Archive Newsletter 2016 ()

Vehicle-in-the-Loop

Immersing Oneself in the Virtual World with Augmented Reality

Reproducible and cost-efficient testing of advanced driver assistance systems and automated driving functions in the real-world vehicle on the test track is a challenge that can be met with the vehicle-in-the-loop (VIL) method established by IPG Automotive. A real-world test vehicle driven on an open area is embedded into the virtual environment of CarMaker including traffic, pedestrians, cyclists, road signs as well as lane markings. Systems based on ultrasonic, radar, LiDAR or camera technology can be tested. Virtual sensors collect information on traffic objects and transmit these to the electronic control units of the advanced driver assistance systems under test. The test vehicle reacts as specified by the system, e.g. with real braking.

This method allows for testing of diverse traffic scenarios, including parking maneuvers, turns on a busy intersection as well as emergency braking scenarios on the highway. In order to test the widest possible range of different scenarios, these can be easily adapted in virtual test driving, and various components such as pedestrians, cyclists, parked cars etc. can be added as needed. Professional test drivers as well as other test participants are thus able to experience the functions of the driver assistance system in a risk-free test environment. In addition, the operability of novel systems can be experienced by those involved in the development already during the conceptual phase.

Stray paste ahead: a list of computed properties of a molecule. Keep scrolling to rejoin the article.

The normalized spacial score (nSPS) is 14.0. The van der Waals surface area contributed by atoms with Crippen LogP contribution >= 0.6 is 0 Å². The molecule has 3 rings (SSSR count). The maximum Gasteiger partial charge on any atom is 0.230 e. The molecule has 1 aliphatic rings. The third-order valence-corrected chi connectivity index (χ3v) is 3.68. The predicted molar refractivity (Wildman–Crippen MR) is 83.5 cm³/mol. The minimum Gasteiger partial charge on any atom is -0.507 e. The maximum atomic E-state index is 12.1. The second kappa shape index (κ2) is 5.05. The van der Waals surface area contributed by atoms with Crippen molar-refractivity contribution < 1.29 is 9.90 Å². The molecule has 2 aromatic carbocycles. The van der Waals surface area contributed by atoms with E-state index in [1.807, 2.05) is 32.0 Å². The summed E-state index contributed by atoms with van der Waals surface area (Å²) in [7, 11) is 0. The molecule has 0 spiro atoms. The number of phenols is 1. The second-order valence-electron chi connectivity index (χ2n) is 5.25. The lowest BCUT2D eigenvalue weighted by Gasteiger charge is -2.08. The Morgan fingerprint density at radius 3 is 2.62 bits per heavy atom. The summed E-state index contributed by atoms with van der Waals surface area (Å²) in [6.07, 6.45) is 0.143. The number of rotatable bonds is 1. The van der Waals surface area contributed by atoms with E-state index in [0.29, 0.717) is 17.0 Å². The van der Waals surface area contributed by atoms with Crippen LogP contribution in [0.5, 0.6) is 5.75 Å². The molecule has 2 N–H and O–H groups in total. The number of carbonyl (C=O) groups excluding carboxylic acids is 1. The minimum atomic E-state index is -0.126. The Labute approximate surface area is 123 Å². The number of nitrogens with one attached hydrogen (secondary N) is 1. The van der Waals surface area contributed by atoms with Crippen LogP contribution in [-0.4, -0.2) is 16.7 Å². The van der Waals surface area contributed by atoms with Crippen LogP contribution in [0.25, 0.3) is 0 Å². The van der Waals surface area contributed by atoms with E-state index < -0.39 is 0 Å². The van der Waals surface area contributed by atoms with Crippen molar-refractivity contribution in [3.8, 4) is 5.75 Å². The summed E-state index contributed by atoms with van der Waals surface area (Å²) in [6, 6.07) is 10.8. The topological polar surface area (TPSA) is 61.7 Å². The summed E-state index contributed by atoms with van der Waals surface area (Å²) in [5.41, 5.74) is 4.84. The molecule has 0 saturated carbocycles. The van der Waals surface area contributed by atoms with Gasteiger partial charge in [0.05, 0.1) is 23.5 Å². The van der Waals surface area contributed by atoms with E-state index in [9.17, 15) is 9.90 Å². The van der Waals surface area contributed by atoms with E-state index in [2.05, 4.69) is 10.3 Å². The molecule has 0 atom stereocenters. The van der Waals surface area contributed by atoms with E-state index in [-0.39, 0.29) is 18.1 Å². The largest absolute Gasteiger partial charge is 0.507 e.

The feeling of being in the middle of things – also called immersion – is key to an experience that is as realistic as possible. IPG Automotive achieves this by using augmented reality (AR) glasses with so-called optical see-through technology. These glasses are semitransparent which allows the driver a view of the real-world environment. Virtual traffic objects are superimposed on the real-world visuals.

Using a head-tracking system, the movements of the driver’s head are transmitted to the visuals on the display. The system is mounted on the dashboard and detects the position and orientation of the head (head pose) by tracking the markers on the AR glasses via two cameras. The head pose is sent to the visualization tool IPGMovie in CarMaker and the virtual camera in IPGMovie is oriented so that it corresponds to the driver’s viewing direction. All relevant traffic objects are displayed on the AR glasses from this perspective. The images must be transmitted precisely and without delay to achieve a high degree of immersion.

Tests conducted in such a mixed-reality environment are especially suited for examining the human machine interface of new advanced driver assistance systems. How long does it take the driver to get acquainted with the new system? Does the handover of the driving task between the driver and the assistance system work? Does the driver recognize the limits of the system? Thanks to the VIL method, these questions can already be answered in early development phases without risking personal injury or material damage.